5 Ways Today’s Ailing Education System Could Hurt Tomorrow’s Business World

Every three years, the Program for International Student Assessment (or PISA, for short) collects the results of tests administered to high school students from 65 countries around the globe. The results of the most recent assessment have just been made public, and for American students, the “grade” was hardly a good one. American high school students failed to place within the top 20 nations in thee of the most important categories: science, math and reading. That’s of course bad news in and of itself, as it shows there has been no improvement in our students’ abilities for many years, but it also bodes poorly for the generation tested once they reach adulthood and enter the workforce. If we can’t compete well in any educational category, how can we compete in the realms of business, economics, politics and the sciences?

5 The Skills Needed in Tomorrow’s World Are the Exact Ones American Students Lack

In the future, the vast majority of jobs will rely, at least to some extent, on technology. That holds true even for work such as farming, which integrates ever more complex systems such as GPS navigation and computer monitoring. Therefore the countries producing students with the best skills in mathematics and technology will be those that prosper the most across all fields, not just those jobs currently thought of as in the tech arena.

4 We Spend Far Too Much Money Per Student for Such Poor Results

On average, the annual cost of a public school education in the United States was $10,615 in 2012. In some states it was as low as $6,000 (Utah, for example) and in others it peaked near $18,000 (Washington, D.C.). That means that when averaged out, we spend nearly $130,000 tax dollars on a 12-year public education. And yet we still can’t break past #20 in any major educational categories. Some of the other countries studied spend less than half what we do and yet produce students with more aptitude in school and who are more prepared for the professional world ahead.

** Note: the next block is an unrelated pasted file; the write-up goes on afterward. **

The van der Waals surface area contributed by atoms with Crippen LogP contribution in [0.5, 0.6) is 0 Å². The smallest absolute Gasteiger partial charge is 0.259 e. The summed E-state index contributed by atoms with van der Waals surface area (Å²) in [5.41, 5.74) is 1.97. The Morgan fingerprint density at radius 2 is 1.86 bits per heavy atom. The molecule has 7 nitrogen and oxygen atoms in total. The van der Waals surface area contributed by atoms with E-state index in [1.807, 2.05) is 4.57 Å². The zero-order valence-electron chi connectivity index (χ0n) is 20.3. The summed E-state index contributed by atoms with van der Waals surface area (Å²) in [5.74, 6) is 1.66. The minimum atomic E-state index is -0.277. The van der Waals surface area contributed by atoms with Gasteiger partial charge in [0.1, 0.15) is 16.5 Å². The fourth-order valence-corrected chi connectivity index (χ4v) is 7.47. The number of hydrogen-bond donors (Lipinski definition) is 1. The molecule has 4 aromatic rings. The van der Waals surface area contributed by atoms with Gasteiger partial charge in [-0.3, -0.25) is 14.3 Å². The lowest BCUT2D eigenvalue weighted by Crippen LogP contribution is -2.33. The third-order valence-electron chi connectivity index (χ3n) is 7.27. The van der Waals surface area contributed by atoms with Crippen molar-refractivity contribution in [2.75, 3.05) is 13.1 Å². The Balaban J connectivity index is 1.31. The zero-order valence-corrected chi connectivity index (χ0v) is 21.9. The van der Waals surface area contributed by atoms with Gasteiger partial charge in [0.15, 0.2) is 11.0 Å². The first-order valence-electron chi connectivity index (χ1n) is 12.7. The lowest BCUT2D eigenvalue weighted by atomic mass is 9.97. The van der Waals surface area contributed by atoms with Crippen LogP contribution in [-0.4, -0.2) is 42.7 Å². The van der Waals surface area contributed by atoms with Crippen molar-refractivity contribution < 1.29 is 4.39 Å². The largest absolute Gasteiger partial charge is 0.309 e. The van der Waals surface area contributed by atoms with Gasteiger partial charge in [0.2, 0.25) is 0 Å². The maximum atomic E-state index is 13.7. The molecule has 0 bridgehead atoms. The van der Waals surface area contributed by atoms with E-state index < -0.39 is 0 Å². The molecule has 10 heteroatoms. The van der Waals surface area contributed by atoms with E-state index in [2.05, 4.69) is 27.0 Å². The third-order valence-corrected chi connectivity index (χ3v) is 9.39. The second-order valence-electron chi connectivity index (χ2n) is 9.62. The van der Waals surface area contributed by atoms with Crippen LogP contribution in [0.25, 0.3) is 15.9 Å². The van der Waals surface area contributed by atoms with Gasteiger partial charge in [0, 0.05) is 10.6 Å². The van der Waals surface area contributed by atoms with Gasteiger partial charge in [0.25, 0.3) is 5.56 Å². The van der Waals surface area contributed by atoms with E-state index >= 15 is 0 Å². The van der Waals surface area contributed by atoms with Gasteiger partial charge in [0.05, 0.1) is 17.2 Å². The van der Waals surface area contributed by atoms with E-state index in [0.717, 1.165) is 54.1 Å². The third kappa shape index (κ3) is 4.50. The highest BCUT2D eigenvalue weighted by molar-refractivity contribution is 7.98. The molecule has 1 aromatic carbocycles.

3 U.S. Math Skills in Particular Are Slipping

It would be bad enough if American high school students had simply failed to improve between the most recent PISA report and the last. Instead, though, the study of data from 2012 shows that American students are slipping when it comes to mathematics, arguably the most crucial educational field of the future. In 2009, U.S. high school students ranked 25th in math skills. This time around, they slipped all the way to 31st.

2 Poor Test Scores Today Might Mean Fewer Good Jobs Tomorrow

If the American educational system cannot find a way to improve the aptitude and performance of its students, the generation now floundering in the classroom will see itself searching in vain for good jobs tomorrow. Countries with the best scores in mathematics and sciences will be producing the most successful doctors, engineers and tech entrepreneurs of tomorrow, and companies will hire those most qualified regardless of nationality. For America to maintain its economic and technological primacy, we must first enhance our schools.

1 Our Competitors in the Economic and Political Worlds Are Currently the World’s Best Students

For many years, Finland was lauded as having the world’s best all-around educational system. Today, based on the results of the PISA survey, the top honors go to a handful of countries in Asia. And across all three major categories, reading, math and science, the clear winners are the Chinese. Using Shanghai as a snapshot for the rest of that vast nation, Chinese students handily outpaced global competition, and dominated American students.

Steven John is a published novelist and competitive pole vault champion. (The latter is not true.) His writing runs the gamut from speculative fiction to essays fueled by a mix of mirth and derision. He has never been to Lisbon but, statistically speaking, is probably taller than you.

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